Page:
Trace organs

Trace organs are atrophied structures with no obvious function in the body.

O cecal appendix The human intestine, for example, is a vestigial organ. This organ is a small projection of the caecum (region of the large intestine) and plays no important role in man and carnivorous animals.

In herbivores, however, the appendix is ​​very developed and plays an important role in cellulose digestion; in it live microorganisms that act on the digestion of this substance.

It seems that the present mammals, carnivores and herbivores, had common ancestors whose diet should be based on plant foods rich in cellulose. However, in the course of evolution, caeca and appendages are no longer beneficial to some groups of organisms, in which they are reduced, as traces of their origin.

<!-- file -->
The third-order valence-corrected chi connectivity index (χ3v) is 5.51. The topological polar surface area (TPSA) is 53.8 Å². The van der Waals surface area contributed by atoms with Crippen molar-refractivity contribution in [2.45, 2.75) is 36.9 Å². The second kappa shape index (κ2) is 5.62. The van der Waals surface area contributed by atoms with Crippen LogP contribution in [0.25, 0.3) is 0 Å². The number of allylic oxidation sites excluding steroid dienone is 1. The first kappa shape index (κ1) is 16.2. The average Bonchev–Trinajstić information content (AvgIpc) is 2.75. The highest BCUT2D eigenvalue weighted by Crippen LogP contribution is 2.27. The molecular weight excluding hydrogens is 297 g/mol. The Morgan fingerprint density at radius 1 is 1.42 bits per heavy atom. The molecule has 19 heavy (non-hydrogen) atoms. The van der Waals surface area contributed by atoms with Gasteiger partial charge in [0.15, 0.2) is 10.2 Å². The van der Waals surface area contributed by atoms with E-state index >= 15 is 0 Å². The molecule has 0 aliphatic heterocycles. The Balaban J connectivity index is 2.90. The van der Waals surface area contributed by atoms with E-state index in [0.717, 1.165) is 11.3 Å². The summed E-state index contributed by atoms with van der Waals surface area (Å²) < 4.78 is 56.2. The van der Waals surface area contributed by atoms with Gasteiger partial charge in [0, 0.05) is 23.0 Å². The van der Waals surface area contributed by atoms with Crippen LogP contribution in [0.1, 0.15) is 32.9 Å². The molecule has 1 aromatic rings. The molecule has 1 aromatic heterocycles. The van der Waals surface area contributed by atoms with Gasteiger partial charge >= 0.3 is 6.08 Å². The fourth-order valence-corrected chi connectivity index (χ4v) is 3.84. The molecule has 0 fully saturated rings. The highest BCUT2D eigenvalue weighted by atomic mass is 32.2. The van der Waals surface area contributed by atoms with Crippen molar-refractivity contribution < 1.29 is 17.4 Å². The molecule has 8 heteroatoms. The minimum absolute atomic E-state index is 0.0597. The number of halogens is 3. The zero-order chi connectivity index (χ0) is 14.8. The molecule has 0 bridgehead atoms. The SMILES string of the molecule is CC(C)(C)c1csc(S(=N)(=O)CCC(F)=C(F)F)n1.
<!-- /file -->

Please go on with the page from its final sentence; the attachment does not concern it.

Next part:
Examples of vestigial structures are the coccygeal vertebra, the nictitating membrane and the muscles of the ears.

Do Men Descend From Monkeys?

One of the arguments used to defend evolutionism is that of Comparative Anatomy. In the following image we can verify the existence of homologous organs (organs that have the same origin, the same basic structure and identical position in the organism and may perform different functions) between man and another primate.